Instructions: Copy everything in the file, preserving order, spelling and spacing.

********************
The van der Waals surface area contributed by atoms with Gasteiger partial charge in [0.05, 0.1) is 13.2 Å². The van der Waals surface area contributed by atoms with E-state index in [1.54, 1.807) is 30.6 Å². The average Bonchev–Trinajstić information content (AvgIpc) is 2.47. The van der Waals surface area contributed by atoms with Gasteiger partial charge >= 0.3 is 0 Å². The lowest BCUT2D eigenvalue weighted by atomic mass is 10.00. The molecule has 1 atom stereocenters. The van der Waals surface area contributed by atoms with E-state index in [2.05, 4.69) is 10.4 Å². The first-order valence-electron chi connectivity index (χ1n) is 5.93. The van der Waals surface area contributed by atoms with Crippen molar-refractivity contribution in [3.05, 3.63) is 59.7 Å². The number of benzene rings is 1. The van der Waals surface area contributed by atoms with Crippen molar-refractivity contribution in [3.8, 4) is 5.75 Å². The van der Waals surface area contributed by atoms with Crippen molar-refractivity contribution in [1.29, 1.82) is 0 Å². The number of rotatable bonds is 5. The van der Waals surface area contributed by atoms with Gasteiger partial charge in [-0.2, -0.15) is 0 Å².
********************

The van der Waals surface area contributed by atoms with Gasteiger partial charge in [0.05, 0.1) is 13.2 Å². The van der Waals surface area contributed by atoms with E-state index in [1.54, 1.807) is 30.6 Å². The average Bonchev–Trinajstić information content (AvgIpc) is 2.47. The van der Waals surface area contributed by atoms with Gasteiger partial charge >= 0.3 is 0 Å². The lowest BCUT2D eigenvalue weighted by atomic mass is 10.00. The molecule has 1 atom stereocenters. The van der Waals surface area contributed by atoms with E-state index in [2.05, 4.69) is 10.4 Å². The first-order valence-electron chi connectivity index (χ1n) is 5.93. The van der Waals surface area contributed by atoms with Crippen molar-refractivity contribution in [3.05, 3.63) is 59.7 Å². The number of benzene rings is 1. The van der Waals surface area contributed by atoms with Crippen molar-refractivity contribution in [3.8, 4) is 5.75 Å². The van der Waals surface area contributed by atoms with Crippen molar-refractivity contribution in [1.29, 1.82) is 0 Å². The number of rotatable bonds is 5. The van der Waals surface area contributed by atoms with Gasteiger partial charge in [-0.2, -0.15) is 0 Å².